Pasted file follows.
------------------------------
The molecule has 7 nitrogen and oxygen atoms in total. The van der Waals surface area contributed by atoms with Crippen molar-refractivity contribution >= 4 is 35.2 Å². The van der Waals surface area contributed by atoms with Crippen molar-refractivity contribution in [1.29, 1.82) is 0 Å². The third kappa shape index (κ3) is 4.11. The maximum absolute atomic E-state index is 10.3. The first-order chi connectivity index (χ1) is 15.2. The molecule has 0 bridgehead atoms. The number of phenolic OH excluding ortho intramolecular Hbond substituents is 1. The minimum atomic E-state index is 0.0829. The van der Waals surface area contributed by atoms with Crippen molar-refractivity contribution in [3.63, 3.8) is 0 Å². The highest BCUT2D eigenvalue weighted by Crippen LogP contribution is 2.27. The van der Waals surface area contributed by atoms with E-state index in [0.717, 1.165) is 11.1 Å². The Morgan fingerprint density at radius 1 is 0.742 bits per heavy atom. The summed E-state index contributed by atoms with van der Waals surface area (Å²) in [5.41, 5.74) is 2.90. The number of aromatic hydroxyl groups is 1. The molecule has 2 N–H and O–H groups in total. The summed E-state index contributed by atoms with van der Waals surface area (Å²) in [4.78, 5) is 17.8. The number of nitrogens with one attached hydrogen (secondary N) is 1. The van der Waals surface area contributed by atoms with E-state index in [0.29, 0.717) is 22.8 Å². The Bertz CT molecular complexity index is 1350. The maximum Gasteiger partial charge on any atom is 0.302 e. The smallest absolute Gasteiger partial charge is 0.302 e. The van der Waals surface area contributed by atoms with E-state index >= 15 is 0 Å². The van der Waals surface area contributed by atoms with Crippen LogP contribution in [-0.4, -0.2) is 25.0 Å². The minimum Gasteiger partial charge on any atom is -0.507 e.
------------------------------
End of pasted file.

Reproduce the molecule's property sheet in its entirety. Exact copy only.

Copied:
The molecule has 7 nitrogen and oxygen atoms in total. The van der Waals surface area contributed by atoms with Crippen molar-refractivity contribution >= 4 is 35.2 Å². The van der Waals surface area contributed by atoms with Crippen molar-refractivity contribution in [1.29, 1.82) is 0 Å². The third kappa shape index (κ3) is 4.11. The maximum absolute atomic E-state index is 10.3. The first-order chi connectivity index (χ1) is 15.2. The molecule has 0 bridgehead atoms. The number of phenolic OH excluding ortho intramolecular Hbond substituents is 1. The minimum atomic E-state index is 0.0829. The van der Waals surface area contributed by atoms with Crippen molar-refractivity contribution in [3.63, 3.8) is 0 Å². The highest BCUT2D eigenvalue weighted by Crippen LogP contribution is 2.27. The van der Waals surface area contributed by atoms with E-state index in [0.717, 1.165) is 11.1 Å². The Morgan fingerprint density at radius 1 is 0.742 bits per heavy atom. The summed E-state index contributed by atoms with van der Waals surface area (Å²) in [5.41, 5.74) is 2.90. The number of aromatic hydroxyl groups is 1. The molecule has 2 N–H and O–H groups in total. The summed E-state index contributed by atoms with van der Waals surface area (Å²) in [4.78, 5) is 17.8. The number of nitrogens with one attached hydrogen (secondary N) is 1. The van der Waals surface area contributed by atoms with E-state index in [0.29, 0.717) is 22.8 Å². The Bertz CT molecular complexity index is 1350. The maximum Gasteiger partial charge on any atom is 0.302 e. The smallest absolute Gasteiger partial charge is 0.302 e. The van der Waals surface area contributed by atoms with E-state index >= 15 is 0 Å². The van der Waals surface area contributed by atoms with Crippen LogP contribution in [-0.4, -0.2) is 25.0 Å². The minimum Gasteiger partial charge on any atom is -0.507 e.